A Bedfordshire arsonist who put five people’s lives at risk and caused one and a half million pounds’ worth of damage in Wootton and Biddenham was give a life sentence today.
Alexander Gentry, 43, was told by a judge that he must spend at least seven years in jail before he can even be considered for parole.
He set three fires in the early hours of 8 January this year.
He targeted a farm at Wootton, a 300-year-old Grade ll listed thatched cottage, where a family was sleeping, and a vintage car museum at Biddenham.
Gentry, of Napier Road, Luton, appeared for sentencing after being found guilty of two charges of arson, being reckless as to whether life was endangered, and one charge of arson.
Prosecutor Will Noble said he had two previous convictions for arson. One from 1992 and the other from 2016.
On the night he started the fires, Gentry was angry that he was about to be evicted from his bail hostel in Luton.
He was staying there following his release from prison for the last arson offence and had been told he would have to move out of the hostel on 7 January.
Gentry left the hostel and “signed out” his four cigarette lighters which he had previously handed in.
Later that evening he turned up at the Fox and Duck pub in Wootton an area described as Mr Gentry’s “old stomping ground.”
When asked by a barmaid if he was still living in Luton, he replied that he had been “kicked out”.
Mr Noble said “He complained no-one would help him and he had nowhere to go and he would be better off in prison.”
He left the pub soon afterwards, made his way to Wood End Farm in Wood End Road, an 11-minute walk away.
Husband and wife, Richard and Fiona Frossell, who lived at the farm had carried out their usual check of their animals and barns between 10pm and 11pm before going to bed.
“Just after midnight she got out of bed because she couldn’t sleep and decided to close a window and saw huge flames coming from a Dutch barn filled with 300 straw half ton bales,” said the prosecutor.
The barn was close to a corn barn which, in turn, was beside the farmhouse where the husband and wife were sleeping and there was a real chance the flames could have spread to the house endangering the couple, said Mr Noble.
The fire took three days to burn itself out and caused £33,000 worth of damage.
A fire investigator concluded the fire had been started by a naked flame being applied to straw in the barn, said Mr Noble.
From there Gentry made his way a distance of a 1000 metres to a 300 year old grade two listed thatched cottage in Green End Road called Old Groom Cottage.
Husband and wife Richard and Julie Porter were asleep in the cottage with their young son.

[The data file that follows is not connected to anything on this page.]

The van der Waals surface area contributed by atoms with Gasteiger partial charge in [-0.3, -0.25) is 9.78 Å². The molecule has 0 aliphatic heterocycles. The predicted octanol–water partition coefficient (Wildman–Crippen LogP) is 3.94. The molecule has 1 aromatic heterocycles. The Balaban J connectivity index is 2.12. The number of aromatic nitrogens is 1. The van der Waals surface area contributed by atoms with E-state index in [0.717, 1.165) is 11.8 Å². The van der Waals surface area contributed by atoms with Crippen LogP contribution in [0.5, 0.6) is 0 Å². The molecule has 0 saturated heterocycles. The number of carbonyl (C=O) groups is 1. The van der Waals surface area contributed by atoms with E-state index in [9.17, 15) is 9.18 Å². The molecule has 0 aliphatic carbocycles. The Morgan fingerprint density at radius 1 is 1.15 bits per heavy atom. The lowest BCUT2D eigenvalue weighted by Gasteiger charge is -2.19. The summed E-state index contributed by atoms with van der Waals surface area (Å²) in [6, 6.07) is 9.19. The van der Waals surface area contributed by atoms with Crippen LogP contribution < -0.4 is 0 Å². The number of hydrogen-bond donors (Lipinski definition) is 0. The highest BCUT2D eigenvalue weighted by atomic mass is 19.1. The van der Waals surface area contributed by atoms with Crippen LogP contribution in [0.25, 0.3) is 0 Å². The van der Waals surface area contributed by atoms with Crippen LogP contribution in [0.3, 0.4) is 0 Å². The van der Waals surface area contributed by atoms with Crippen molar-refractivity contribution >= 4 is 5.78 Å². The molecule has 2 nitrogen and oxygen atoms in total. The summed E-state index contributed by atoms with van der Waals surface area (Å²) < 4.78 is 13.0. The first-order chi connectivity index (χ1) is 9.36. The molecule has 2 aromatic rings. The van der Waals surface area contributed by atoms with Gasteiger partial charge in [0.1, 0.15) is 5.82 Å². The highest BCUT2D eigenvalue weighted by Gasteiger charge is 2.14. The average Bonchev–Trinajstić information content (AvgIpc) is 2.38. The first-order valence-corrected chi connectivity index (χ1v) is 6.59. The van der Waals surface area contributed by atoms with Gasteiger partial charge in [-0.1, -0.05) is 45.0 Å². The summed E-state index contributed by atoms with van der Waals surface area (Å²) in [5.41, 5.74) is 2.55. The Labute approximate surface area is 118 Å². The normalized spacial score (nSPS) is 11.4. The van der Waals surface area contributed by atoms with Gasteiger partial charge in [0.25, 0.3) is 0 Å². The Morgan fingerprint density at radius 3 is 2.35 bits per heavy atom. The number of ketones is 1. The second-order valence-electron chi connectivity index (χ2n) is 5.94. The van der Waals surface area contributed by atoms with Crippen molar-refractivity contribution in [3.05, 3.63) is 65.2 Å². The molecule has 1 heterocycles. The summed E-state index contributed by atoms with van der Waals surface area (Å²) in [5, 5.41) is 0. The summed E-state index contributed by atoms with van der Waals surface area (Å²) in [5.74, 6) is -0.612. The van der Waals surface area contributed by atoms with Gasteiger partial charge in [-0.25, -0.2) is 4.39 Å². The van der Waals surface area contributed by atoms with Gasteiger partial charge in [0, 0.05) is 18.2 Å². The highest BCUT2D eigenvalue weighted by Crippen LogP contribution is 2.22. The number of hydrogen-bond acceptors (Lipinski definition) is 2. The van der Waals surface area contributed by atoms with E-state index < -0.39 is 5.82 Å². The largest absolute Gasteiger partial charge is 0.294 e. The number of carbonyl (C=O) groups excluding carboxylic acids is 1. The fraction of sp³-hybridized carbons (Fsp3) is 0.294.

Mr Noble told the court that Gentry put a naked flame against a low hanging part of the thatched roof at a gable end.
At around 2am that morning the husband woke to discover the cottage on fire and, after waking his wife and child, all three were able to get out.
A 999 call was made to the fire service and Mr Porter tried to fight the fire with a hosepipe.
Then Gentry made his way to a vintage car museum off of Great Ouse Way in Biddenham.
The owner, Stephen Thomas, had built up a private collection of old and rare cars over the last 50 years and they were housed in a barn on the site.
Having got into the barn, Gentry used a naked flame to set alight the roofs of a number of the vehicles resulting in a massive fire taking hold and causing damage worth “in excess of £1 million.”
The prosecutor said Gentry had links with two of the properties where fires had broken out.
He is said to have worked at the farm and had previously been allowed to live in the grounds of the museum in a caravan.
Mr Noble said it was also possible Gentry had mistaken the cottage he attacked for another one nearby that was owned by the Frossell family.
“He has an unhealthy fascination with fire and he vented his frustration that night by targeting properties from his past,” said the prosecutor.
Mr Noble said that, following the fires, Mr Gentry made his way to Bedford but later that morning returned to Wootton, where he was arrested.
The court was told he smelt strongly of smoke, had grass stains on his knees and his four lighters were seized from him.
Defending, David Wolchover said: “His principal problem is one of uncontrollable anger. This is a case of recklessness and not intent.”
Sentencing him, Judge Andrew Bright QC said: “You deliberately started three fires in quick succession. Each caused a huge amount of damage and two presented a significant risk to people living in or nearby the properties you set alight.”
The judge said he was passing a life sentence because he considered he presented a significant risk of committing serious offences.
He told him: “You must have known the occupants would have been asleep.”
He said Gentry would remain in prison until the parole board think it is safe for him to be released.
Detective Constable Gareth Jones, who led the investigation, said: “Gentry set fires that destroyed property worth almost £1.5 million, but more importantly, put people in serious danger and devastated their lives. Luckily, no one was injured.
“The sentence imposed on him today reflects the gravity with which we and the courts view arson, and he will no longer pose a risk to the county’s communities.”
Station Commander Lorraine Moore, from Bedfordshire Fire and Rescue Service, said: “We’re delighted that Gentry has been handed such a lengthy sentence and feel this reflects the severity of his offences.
“Tackling three simultaneous, intentional fires tied up a large number of fire service resources for a significant period of time.
“Gentry put the lives of several people at risk, both members of the public and firefighters. Fortunately no-one was hurt but his actions had a serious impact on the victims and I’m pleased that this has been recognised.”